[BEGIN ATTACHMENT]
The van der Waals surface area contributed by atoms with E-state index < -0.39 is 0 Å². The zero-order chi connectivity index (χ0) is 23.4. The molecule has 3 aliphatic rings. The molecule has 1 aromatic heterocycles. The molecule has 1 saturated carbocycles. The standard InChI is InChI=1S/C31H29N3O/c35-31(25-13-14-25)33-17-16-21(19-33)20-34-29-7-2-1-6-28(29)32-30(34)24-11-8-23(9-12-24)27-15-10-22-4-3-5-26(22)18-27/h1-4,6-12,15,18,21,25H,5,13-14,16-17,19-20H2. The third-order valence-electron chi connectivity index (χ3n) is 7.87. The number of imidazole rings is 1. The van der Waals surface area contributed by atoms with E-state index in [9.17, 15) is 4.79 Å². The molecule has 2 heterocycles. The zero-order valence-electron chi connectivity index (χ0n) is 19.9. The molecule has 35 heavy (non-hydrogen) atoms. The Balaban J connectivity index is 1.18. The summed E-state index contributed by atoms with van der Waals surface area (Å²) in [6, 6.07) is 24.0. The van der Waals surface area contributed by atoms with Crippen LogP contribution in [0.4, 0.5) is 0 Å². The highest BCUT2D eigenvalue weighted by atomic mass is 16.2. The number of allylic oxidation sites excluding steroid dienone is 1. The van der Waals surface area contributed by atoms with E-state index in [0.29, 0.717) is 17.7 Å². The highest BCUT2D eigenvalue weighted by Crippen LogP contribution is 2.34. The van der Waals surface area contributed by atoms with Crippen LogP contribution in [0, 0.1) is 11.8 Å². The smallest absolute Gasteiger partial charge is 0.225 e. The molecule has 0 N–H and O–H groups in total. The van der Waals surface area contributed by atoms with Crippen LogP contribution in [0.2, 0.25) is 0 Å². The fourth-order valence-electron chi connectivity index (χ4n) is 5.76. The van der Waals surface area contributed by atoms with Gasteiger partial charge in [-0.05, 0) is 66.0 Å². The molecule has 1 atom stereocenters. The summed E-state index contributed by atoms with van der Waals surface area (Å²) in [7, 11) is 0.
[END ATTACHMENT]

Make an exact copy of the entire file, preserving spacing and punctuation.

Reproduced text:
The van der Waals surface area contributed by atoms with E-state index < -0.39 is 0 Å². The zero-order chi connectivity index (χ0) is 23.4. The molecule has 3 aliphatic rings. The molecule has 1 aromatic heterocycles. The molecule has 1 saturated carbocycles. The standard InChI is InChI=1S/C31H29N3O/c35-31(25-13-14-25)33-17-16-21(19-33)20-34-29-7-2-1-6-28(29)32-30(34)24-11-8-23(9-12-24)27-15-10-22-4-3-5-26(22)18-27/h1-4,6-12,15,18,21,25H,5,13-14,16-17,19-20H2. The third-order valence-electron chi connectivity index (χ3n) is 7.87. The number of imidazole rings is 1. The van der Waals surface area contributed by atoms with E-state index in [9.17, 15) is 4.79 Å². The molecule has 2 heterocycles. The zero-order valence-electron chi connectivity index (χ0n) is 19.9. The molecule has 35 heavy (non-hydrogen) atoms. The Balaban J connectivity index is 1.18. The summed E-state index contributed by atoms with van der Waals surface area (Å²) in [6, 6.07) is 24.0. The van der Waals surface area contributed by atoms with Crippen LogP contribution in [0.4, 0.5) is 0 Å². The highest BCUT2D eigenvalue weighted by atomic mass is 16.2. The number of allylic oxidation sites excluding steroid dienone is 1. The van der Waals surface area contributed by atoms with E-state index in [0.29, 0.717) is 17.7 Å². The highest BCUT2D eigenvalue weighted by Crippen LogP contribution is 2.34. The van der Waals surface area contributed by atoms with Crippen LogP contribution in [0, 0.1) is 11.8 Å². The smallest absolute Gasteiger partial charge is 0.225 e. The molecule has 0 N–H and O–H groups in total. The van der Waals surface area contributed by atoms with Crippen LogP contribution in [0.2, 0.25) is 0 Å². The fourth-order valence-electron chi connectivity index (χ4n) is 5.76. The van der Waals surface area contributed by atoms with Gasteiger partial charge in [-0.05, 0) is 66.0 Å². The molecule has 1 atom stereocenters. The summed E-state index contributed by atoms with van der Waals surface area (Å²) in [7, 11) is 0.